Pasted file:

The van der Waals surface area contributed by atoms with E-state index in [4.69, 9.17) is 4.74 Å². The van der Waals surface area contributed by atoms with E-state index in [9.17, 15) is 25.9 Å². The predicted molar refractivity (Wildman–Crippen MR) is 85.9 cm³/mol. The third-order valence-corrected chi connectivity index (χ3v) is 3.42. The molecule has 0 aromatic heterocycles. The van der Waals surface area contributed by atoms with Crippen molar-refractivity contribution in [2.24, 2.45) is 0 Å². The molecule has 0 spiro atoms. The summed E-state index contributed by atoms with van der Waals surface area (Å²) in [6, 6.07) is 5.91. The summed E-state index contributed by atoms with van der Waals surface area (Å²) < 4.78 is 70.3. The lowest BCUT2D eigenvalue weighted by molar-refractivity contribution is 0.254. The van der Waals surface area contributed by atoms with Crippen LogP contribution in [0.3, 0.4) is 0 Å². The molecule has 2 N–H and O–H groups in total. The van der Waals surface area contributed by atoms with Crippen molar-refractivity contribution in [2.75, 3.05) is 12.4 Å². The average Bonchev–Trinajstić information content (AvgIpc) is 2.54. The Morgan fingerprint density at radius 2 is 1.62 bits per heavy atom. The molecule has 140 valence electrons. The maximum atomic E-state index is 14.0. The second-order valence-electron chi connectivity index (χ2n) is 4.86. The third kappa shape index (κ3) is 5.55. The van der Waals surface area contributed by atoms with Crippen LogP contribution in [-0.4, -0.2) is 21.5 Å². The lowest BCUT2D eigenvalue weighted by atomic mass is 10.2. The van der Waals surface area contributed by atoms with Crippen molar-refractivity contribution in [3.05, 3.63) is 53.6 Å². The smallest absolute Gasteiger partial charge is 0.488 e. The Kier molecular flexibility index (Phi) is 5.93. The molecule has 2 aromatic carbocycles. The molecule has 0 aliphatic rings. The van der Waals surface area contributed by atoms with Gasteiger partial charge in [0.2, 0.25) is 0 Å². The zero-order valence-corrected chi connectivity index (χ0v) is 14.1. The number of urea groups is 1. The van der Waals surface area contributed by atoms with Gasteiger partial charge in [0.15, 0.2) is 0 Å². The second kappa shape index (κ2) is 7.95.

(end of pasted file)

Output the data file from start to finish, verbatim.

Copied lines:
The van der Waals surface area contributed by atoms with E-state index in [4.69, 9.17) is 4.74 Å². The van der Waals surface area contributed by atoms with E-state index in [9.17, 15) is 25.9 Å². The predicted molar refractivity (Wildman–Crippen MR) is 85.9 cm³/mol. The third-order valence-corrected chi connectivity index (χ3v) is 3.42. The molecule has 0 aromatic heterocycles. The van der Waals surface area contributed by atoms with Crippen molar-refractivity contribution in [2.24, 2.45) is 0 Å². The molecule has 0 spiro atoms. The summed E-state index contributed by atoms with van der Waals surface area (Å²) in [6, 6.07) is 5.91. The summed E-state index contributed by atoms with van der Waals surface area (Å²) < 4.78 is 70.3. The lowest BCUT2D eigenvalue weighted by molar-refractivity contribution is 0.254. The van der Waals surface area contributed by atoms with Crippen LogP contribution in [0.3, 0.4) is 0 Å². The molecule has 2 N–H and O–H groups in total. The van der Waals surface area contributed by atoms with Crippen molar-refractivity contribution in [2.75, 3.05) is 12.4 Å². The average Bonchev–Trinajstić information content (AvgIpc) is 2.54. The Morgan fingerprint density at radius 2 is 1.62 bits per heavy atom. The molecule has 140 valence electrons. The maximum atomic E-state index is 14.0. The second-order valence-electron chi connectivity index (χ2n) is 4.86. The third kappa shape index (κ3) is 5.55. The van der Waals surface area contributed by atoms with Crippen LogP contribution in [-0.4, -0.2) is 21.5 Å². The lowest BCUT2D eigenvalue weighted by atomic mass is 10.2. The van der Waals surface area contributed by atoms with Crippen molar-refractivity contribution in [3.05, 3.63) is 53.6 Å². The smallest absolute Gasteiger partial charge is 0.488 e. The Kier molecular flexibility index (Phi) is 5.93. The molecule has 2 aromatic carbocycles. The molecule has 0 aliphatic rings. The van der Waals surface area contributed by atoms with Gasteiger partial charge in [0.2, 0.25) is 0 Å². The zero-order valence-corrected chi connectivity index (χ0v) is 14.1. The number of urea groups is 1. The van der Waals surface area contributed by atoms with Gasteiger partial charge in [0.15, 0.2) is 0 Å². The second kappa shape index (κ2) is 7.95.